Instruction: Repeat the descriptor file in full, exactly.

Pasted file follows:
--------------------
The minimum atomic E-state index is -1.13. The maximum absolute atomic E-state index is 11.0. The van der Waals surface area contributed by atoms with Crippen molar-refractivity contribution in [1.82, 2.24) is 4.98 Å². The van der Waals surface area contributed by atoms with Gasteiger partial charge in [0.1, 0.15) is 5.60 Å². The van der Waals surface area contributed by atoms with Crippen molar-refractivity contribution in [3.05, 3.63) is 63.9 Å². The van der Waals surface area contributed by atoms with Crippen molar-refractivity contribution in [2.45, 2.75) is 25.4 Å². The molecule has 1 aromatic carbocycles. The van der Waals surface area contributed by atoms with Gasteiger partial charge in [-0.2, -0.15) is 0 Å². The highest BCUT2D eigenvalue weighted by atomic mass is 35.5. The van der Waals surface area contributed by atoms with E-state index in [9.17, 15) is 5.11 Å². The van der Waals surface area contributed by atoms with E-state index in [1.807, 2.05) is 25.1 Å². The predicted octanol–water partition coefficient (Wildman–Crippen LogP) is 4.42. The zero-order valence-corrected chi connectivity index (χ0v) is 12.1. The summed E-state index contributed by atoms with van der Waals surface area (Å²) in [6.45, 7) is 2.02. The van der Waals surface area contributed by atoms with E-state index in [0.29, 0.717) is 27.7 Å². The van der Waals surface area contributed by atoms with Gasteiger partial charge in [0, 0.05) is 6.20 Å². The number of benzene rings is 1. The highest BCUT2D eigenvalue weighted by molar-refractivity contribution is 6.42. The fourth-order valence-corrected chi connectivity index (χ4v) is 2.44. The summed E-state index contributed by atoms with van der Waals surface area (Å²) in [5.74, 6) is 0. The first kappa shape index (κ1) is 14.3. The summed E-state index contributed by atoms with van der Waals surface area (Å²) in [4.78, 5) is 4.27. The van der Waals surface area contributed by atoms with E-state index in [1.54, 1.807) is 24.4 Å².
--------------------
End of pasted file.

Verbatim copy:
The minimum atomic E-state index is -1.13. The maximum absolute atomic E-state index is 11.0. The van der Waals surface area contributed by atoms with Crippen molar-refractivity contribution in [1.82, 2.24) is 4.98 Å². The van der Waals surface area contributed by atoms with Gasteiger partial charge in [0.1, 0.15) is 5.60 Å². The van der Waals surface area contributed by atoms with Crippen molar-refractivity contribution in [3.05, 3.63) is 63.9 Å². The van der Waals surface area contributed by atoms with Crippen molar-refractivity contribution in [2.45, 2.75) is 25.4 Å². The molecule has 1 aromatic carbocycles. The van der Waals surface area contributed by atoms with Gasteiger partial charge in [-0.2, -0.15) is 0 Å². The highest BCUT2D eigenvalue weighted by atomic mass is 35.5. The van der Waals surface area contributed by atoms with E-state index in [9.17, 15) is 5.11 Å². The van der Waals surface area contributed by atoms with E-state index in [1.807, 2.05) is 25.1 Å². The predicted octanol–water partition coefficient (Wildman–Crippen LogP) is 4.42. The zero-order valence-corrected chi connectivity index (χ0v) is 12.1. The summed E-state index contributed by atoms with van der Waals surface area (Å²) in [6.45, 7) is 2.02. The van der Waals surface area contributed by atoms with E-state index in [0.29, 0.717) is 27.7 Å². The van der Waals surface area contributed by atoms with Gasteiger partial charge in [0, 0.05) is 6.20 Å². The number of benzene rings is 1. The highest BCUT2D eigenvalue weighted by molar-refractivity contribution is 6.42. The fourth-order valence-corrected chi connectivity index (χ4v) is 2.44. The summed E-state index contributed by atoms with van der Waals surface area (Å²) in [5.74, 6) is 0. The first kappa shape index (κ1) is 14.3. The summed E-state index contributed by atoms with van der Waals surface area (Å²) in [4.78, 5) is 4.27. The van der Waals surface area contributed by atoms with E-state index in [1.54, 1.807) is 24.4 Å².